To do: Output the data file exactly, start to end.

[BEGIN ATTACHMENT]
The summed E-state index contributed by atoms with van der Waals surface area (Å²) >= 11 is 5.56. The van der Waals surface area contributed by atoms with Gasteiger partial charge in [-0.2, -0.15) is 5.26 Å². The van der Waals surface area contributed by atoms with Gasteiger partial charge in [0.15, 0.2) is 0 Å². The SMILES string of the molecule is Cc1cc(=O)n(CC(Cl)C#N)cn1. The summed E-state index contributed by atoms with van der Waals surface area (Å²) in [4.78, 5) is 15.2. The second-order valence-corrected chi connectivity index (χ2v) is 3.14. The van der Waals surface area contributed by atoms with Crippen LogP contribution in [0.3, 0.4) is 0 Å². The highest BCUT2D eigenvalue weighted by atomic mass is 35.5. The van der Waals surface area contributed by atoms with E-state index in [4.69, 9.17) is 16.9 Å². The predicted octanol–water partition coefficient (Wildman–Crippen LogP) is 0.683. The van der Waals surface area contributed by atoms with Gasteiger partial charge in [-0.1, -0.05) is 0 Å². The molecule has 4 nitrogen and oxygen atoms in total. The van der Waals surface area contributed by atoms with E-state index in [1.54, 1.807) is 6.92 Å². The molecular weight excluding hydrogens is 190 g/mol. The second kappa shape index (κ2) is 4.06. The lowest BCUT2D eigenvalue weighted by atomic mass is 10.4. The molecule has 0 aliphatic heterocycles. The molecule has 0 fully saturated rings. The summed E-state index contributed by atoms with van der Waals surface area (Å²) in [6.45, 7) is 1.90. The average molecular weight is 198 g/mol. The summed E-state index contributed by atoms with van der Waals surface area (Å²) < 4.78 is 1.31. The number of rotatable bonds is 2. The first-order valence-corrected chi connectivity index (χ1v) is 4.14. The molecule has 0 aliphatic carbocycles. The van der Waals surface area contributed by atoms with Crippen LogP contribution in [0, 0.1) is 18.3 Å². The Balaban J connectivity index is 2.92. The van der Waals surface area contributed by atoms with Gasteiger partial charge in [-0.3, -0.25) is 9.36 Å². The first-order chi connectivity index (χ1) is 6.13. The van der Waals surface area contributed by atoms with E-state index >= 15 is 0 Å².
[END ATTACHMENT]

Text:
The summed E-state index contributed by atoms with van der Waals surface area (Å²) >= 11 is 5.56. The van der Waals surface area contributed by atoms with Gasteiger partial charge in [-0.2, -0.15) is 5.26 Å². The van der Waals surface area contributed by atoms with Gasteiger partial charge in [0.15, 0.2) is 0 Å². The SMILES string of the molecule is Cc1cc(=O)n(CC(Cl)C#N)cn1. The summed E-state index contributed by atoms with van der Waals surface area (Å²) in [4.78, 5) is 15.2. The second-order valence-corrected chi connectivity index (χ2v) is 3.14. The van der Waals surface area contributed by atoms with Crippen LogP contribution in [0.3, 0.4) is 0 Å². The highest BCUT2D eigenvalue weighted by atomic mass is 35.5. The van der Waals surface area contributed by atoms with E-state index in [4.69, 9.17) is 16.9 Å². The predicted octanol–water partition coefficient (Wildman–Crippen LogP) is 0.683. The van der Waals surface area contributed by atoms with Gasteiger partial charge in [-0.1, -0.05) is 0 Å². The molecule has 4 nitrogen and oxygen atoms in total. The van der Waals surface area contributed by atoms with E-state index in [1.54, 1.807) is 6.92 Å². The molecular weight excluding hydrogens is 190 g/mol. The second kappa shape index (κ2) is 4.06. The lowest BCUT2D eigenvalue weighted by atomic mass is 10.4. The molecule has 0 aliphatic heterocycles. The molecule has 0 fully saturated rings. The summed E-state index contributed by atoms with van der Waals surface area (Å²) in [6.45, 7) is 1.90. The average molecular weight is 198 g/mol. The summed E-state index contributed by atoms with van der Waals surface area (Å²) < 4.78 is 1.31. The number of rotatable bonds is 2. The first-order valence-corrected chi connectivity index (χ1v) is 4.14. The molecule has 0 aliphatic carbocycles. The van der Waals surface area contributed by atoms with Crippen LogP contribution in [0, 0.1) is 18.3 Å². The Balaban J connectivity index is 2.92. The van der Waals surface area contributed by atoms with Gasteiger partial charge in [-0.3, -0.25) is 9.36 Å². The first-order chi connectivity index (χ1) is 6.13. The van der Waals surface area contributed by atoms with E-state index >= 15 is 0 Å².